Prayer: Lord God, heaven and being in your eternal presence is something I look forward to, even long for. Yet in this time and place you dwell with me, love me, walk with me. Thank you for the gift of experiencing a taste of heaven here and now. Amen.


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Open and Free to All

Reading: Luke 22:14-28

Verse 17: “Take this and divide it among you.”

In our reading today we find Jesus sharing in the first communion with his disciples. Peter and John has been sent ahead to secure the room and to gather the elements to celebrate the Passover. Like it was with the two sent to find the colt, Peter and John “found things just as Jesus had told them.” This is another example of the divinity of Christ.

As they gather Jesus tells them that he has “eagerly desired” to share in this meal one more time before he suffers. During the meal Jesus takes a cup and says, “Take this and divide it among you.” All partake in the sharing of this cup. All will partake in the bread and cup of this first communion. Jesus did not send Judas on some phony errand so that he wasn’t around. Jesus demonstrates in verse 21 that he knew Judas would betray him. Yet he included Judas in communion.

What does this simple act tell us about how we understand and practice communion? First, it tells us that communion is for those who have sinned. So it is for all of us. One mustn’t come to the table already made right with God. One comes seeking to be made right with God. Jesus is telling Judas that he is welcome at the table, even though he has already agreed to betray Jesus. So our second lesson is that we too should invite all to the table of grace. The table is open and free to all people, from the purest saint to the most deeply stained sinner. All are invited to be made new again at the table of grace. Thanks be to God.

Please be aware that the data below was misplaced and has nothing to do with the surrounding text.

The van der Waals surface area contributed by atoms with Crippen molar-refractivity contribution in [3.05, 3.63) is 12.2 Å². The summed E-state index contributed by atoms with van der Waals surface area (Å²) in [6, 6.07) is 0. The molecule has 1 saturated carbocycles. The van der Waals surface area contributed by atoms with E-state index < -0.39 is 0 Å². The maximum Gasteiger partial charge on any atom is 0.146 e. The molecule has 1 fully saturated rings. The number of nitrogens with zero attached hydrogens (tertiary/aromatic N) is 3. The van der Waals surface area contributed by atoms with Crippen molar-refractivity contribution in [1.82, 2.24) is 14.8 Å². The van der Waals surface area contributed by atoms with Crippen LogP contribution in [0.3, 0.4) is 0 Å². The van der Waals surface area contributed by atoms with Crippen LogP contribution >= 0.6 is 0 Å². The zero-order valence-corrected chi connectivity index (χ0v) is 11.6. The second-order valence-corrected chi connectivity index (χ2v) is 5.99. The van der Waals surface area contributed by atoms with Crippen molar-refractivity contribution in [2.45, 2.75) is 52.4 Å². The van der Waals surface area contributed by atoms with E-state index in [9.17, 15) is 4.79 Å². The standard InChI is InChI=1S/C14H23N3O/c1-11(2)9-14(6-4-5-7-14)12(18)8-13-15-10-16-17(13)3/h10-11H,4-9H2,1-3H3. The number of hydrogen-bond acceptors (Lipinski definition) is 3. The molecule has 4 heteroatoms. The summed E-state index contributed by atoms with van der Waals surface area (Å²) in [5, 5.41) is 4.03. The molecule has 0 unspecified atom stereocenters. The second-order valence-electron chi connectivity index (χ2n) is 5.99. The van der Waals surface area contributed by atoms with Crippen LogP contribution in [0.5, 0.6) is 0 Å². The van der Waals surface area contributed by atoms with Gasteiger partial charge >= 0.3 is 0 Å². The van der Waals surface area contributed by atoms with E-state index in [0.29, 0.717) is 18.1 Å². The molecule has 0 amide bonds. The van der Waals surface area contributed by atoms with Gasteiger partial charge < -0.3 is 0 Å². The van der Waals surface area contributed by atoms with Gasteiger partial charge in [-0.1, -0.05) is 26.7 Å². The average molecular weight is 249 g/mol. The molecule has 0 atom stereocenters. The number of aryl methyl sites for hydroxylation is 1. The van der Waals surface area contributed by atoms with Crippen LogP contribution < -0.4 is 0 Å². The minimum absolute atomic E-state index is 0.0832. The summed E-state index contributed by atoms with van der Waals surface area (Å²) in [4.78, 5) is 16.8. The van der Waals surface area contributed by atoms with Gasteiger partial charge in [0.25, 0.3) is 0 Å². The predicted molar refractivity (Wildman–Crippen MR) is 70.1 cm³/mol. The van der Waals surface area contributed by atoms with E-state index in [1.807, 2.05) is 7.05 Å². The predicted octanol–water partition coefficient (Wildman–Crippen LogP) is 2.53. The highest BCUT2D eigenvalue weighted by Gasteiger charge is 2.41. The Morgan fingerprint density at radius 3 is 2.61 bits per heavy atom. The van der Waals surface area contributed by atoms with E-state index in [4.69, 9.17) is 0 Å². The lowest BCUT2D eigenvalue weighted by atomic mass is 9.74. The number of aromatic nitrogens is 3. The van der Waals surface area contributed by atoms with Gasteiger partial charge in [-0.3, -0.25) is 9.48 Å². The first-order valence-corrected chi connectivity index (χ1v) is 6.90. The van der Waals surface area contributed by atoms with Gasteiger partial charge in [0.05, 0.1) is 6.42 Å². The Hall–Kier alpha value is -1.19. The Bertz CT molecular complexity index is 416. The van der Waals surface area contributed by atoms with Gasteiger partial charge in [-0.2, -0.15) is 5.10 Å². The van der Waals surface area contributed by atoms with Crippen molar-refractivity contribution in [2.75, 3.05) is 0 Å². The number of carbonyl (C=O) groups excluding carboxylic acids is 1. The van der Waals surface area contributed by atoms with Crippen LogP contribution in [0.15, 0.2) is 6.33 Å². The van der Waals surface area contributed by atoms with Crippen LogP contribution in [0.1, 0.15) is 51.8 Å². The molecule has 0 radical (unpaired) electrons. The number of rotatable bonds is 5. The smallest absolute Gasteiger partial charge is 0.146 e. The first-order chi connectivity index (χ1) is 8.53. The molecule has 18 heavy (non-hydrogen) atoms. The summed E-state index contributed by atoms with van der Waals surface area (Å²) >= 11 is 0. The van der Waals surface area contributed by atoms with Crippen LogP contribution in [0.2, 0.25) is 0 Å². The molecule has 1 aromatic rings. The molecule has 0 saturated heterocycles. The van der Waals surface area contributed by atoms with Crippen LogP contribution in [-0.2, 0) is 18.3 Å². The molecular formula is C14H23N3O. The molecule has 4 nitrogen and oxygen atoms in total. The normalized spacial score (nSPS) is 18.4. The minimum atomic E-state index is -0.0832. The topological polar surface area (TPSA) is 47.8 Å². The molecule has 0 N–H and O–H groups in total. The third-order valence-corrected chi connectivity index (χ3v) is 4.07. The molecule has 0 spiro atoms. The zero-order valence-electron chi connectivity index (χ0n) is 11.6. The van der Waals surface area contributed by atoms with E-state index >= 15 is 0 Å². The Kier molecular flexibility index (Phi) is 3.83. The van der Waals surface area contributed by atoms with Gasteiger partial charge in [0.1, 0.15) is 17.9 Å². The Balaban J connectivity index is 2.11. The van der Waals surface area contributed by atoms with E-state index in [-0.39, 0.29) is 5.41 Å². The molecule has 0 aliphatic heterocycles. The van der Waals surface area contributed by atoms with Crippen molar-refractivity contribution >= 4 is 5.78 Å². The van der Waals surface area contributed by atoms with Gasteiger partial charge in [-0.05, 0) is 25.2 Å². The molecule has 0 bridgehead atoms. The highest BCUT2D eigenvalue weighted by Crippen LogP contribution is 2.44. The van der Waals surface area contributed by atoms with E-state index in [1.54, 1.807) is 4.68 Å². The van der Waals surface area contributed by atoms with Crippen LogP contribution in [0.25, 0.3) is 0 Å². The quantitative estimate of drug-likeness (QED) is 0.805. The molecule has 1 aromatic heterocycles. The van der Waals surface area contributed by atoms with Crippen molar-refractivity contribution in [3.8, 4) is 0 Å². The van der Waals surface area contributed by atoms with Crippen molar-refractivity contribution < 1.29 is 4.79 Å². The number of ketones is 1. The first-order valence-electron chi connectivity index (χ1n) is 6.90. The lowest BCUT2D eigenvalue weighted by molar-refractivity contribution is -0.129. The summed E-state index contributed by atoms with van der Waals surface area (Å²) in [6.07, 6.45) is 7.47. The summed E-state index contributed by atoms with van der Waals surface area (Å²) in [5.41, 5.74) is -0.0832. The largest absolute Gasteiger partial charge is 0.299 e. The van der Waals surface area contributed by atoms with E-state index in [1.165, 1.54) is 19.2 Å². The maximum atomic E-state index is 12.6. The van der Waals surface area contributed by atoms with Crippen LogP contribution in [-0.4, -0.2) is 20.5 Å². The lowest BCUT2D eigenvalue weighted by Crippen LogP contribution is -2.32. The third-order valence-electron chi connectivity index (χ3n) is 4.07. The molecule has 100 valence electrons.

Prayer: Lord God, I rejoice in your love that makes me new again every time I kneel at your table of grace. Lead me to invite all to the table of grace so that all may know your love. Amen.


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Perceive It!

Reading: Isaiah 43:16-21

Verses 18-19: “Forget the former things; do not dwell on the past. See, I am doing a new thing! Now it springs up; do you not perceive it?”

Photo credit: Chase Murphy

Our passage from Isaiah 43 begins with a recounting of God’s saving acts in the past. After recalling how God parted the sea and saved the Israelites from the Egyptian army, God says, “Forget the former things; do not dwell on the past.” Why would God direct them to do this? So often our memories of God’s power and presence in our lives encourage us as we face the next trial or time of suffering. By remembering and by being thankful we are reminded of God’s love and care for us and we are also reminded of our dependence on God

Yet just as pride can cross a line, so too can living in the past. To have pride in what we do and to allow that to guide us to produce a great product or service – that’s awesome. To allow pride to take the next step and to draw extra “look at me” attention – that’s not so awesome. We can take our past a step too far as well. When we allow what God has done in the past to limit what we think and believe God can do in the future, then we’ve made God small, we’ve hemmed God in. Like with all institutions, in the church limited thinking can lead us to the “we’ve always done it that way” mindset, keeping us stuck and limiting God’s work. The same is true in our personal lives and faith.

God proclaims to the people, “See, I am doing a new thing! Now it springs up; do you not perceive it?” God is ever at work, seeking to build the kingdom here on earth. But we don’t see it. I think this happens all too often in our lives and in our churches. We miss the opportunity that God is giving because we like the comfortable, the routine, the known. Yet God invites us to see way beyond the past and to walk faithfully into what God is already doing in our lives, churches, and communities. Lent, by its very nature, is a season of dying to old ways and giving new life to where God is leading. In your life and church, what new thing is God doing? How can you perceive it and then walk with God into that new life that God is offering to you and/or to your faith community?